Former Vice President Mike Pence Warns of Impending Social Security and Medicare Insolvency, Criticizes Trump and Biden

In a noteworthy statement on Wednesday, former Vice President Mike Pence took aim at both former President Donald Trump and President Joe Biden, accusing them of neglecting the issue of Social Security and Medicare spending.

Pence warned that their respective policies could potentially result in “insolvency” for these vital programs. His remarks highlight growing concerns about the long-term sustainability of Social Security and Medicare under the current administration’s and previous administration’s approaches.

“The hard truth is, Social Security and Medicare are tracking for bankruptcy in the next five or 10 years, and under the law, there will be mandatory cuts in Social Security and Medicare,” Pence told CNN host Dana Bash during a CNN town hall event. “It is also disappointing to me that Donald Trump’s position on entitlement reform is identical to Joe Biden’s; their policy is insolvency,” Pence said.

“That’s why it’s incomprehensible to me that Joe Biden refuses to even have a conversation with members of either political party about some commonsense reforms that would put Social Security and Medicare back on a solid foundation and end this avalanche of debt that we’re bequeathing to our children and grandchildren,” Pence continued.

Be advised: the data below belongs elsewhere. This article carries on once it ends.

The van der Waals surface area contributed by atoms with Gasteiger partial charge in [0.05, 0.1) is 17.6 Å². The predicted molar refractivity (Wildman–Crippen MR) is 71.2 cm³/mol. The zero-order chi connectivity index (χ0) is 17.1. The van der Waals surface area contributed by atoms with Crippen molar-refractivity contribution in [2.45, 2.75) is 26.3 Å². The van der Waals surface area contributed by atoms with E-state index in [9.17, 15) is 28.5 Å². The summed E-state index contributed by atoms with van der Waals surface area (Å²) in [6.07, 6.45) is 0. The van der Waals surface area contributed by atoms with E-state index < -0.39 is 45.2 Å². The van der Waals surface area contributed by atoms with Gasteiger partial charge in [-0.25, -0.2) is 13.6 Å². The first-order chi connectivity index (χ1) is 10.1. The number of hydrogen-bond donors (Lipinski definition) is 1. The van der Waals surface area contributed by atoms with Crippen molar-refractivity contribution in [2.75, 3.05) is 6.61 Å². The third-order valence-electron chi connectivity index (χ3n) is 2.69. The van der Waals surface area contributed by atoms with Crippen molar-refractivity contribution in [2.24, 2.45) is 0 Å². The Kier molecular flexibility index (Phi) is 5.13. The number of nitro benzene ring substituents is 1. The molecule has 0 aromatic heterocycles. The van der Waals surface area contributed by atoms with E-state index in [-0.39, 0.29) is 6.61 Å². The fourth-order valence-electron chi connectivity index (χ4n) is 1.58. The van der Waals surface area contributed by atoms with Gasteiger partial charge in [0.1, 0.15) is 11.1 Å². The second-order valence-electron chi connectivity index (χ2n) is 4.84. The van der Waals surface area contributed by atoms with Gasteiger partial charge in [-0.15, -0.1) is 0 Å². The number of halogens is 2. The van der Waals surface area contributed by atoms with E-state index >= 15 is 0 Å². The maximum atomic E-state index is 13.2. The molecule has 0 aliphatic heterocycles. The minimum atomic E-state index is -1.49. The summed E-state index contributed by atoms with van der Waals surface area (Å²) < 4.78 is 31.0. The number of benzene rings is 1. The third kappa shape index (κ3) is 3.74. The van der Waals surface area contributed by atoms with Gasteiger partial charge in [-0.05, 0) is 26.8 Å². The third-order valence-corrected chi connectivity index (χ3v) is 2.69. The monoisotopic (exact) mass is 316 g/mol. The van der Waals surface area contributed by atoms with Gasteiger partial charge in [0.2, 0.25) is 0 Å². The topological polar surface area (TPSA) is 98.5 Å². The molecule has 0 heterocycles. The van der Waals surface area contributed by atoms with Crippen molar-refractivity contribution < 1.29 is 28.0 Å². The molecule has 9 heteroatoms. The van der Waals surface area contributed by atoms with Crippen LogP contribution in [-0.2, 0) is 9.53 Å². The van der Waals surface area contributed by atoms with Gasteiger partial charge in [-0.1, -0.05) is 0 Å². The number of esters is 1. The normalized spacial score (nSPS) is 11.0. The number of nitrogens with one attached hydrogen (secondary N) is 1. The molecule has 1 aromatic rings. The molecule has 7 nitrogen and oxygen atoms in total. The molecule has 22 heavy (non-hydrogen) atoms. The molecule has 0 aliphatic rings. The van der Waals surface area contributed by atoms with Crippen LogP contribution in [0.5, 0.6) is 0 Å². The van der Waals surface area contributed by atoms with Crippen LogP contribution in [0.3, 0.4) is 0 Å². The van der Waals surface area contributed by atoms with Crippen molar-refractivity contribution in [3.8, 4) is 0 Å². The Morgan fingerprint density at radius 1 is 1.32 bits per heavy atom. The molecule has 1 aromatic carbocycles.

Trump criticized Republicans over plans to reform Social Security and Medicare during a 90-minute address to the Conservative Political Action Conference in March, the Washington Examiner reported. A super PAC supporting Trump aired ads criticizing Republican Gov. Ron DeSantis of Florida for supporting budgets that included reforms to Social Security and Medicare.

The Social Security trust fund is expected to be exhausted in 2033, according to the Congressional Budget Office. Former Ambassador to the United Nations Nikki Haley also criticized Trump for not wanting to address Social Security, accusing him of “kicking the can down the road.”

“I think we’ve got a moral obligation to ensure the long-term solvency of social security and Medicare, and that means saying to Americans, over the age of 40, we’re going to keep the system we have, Americans under the age of 40, we have to work on the reforms that will lessen the burden of debt and change these New Deal programs into a better deal for younger Americans,” Pence said.

Leave a Reply

Your email address will not be published. Required fields are marked *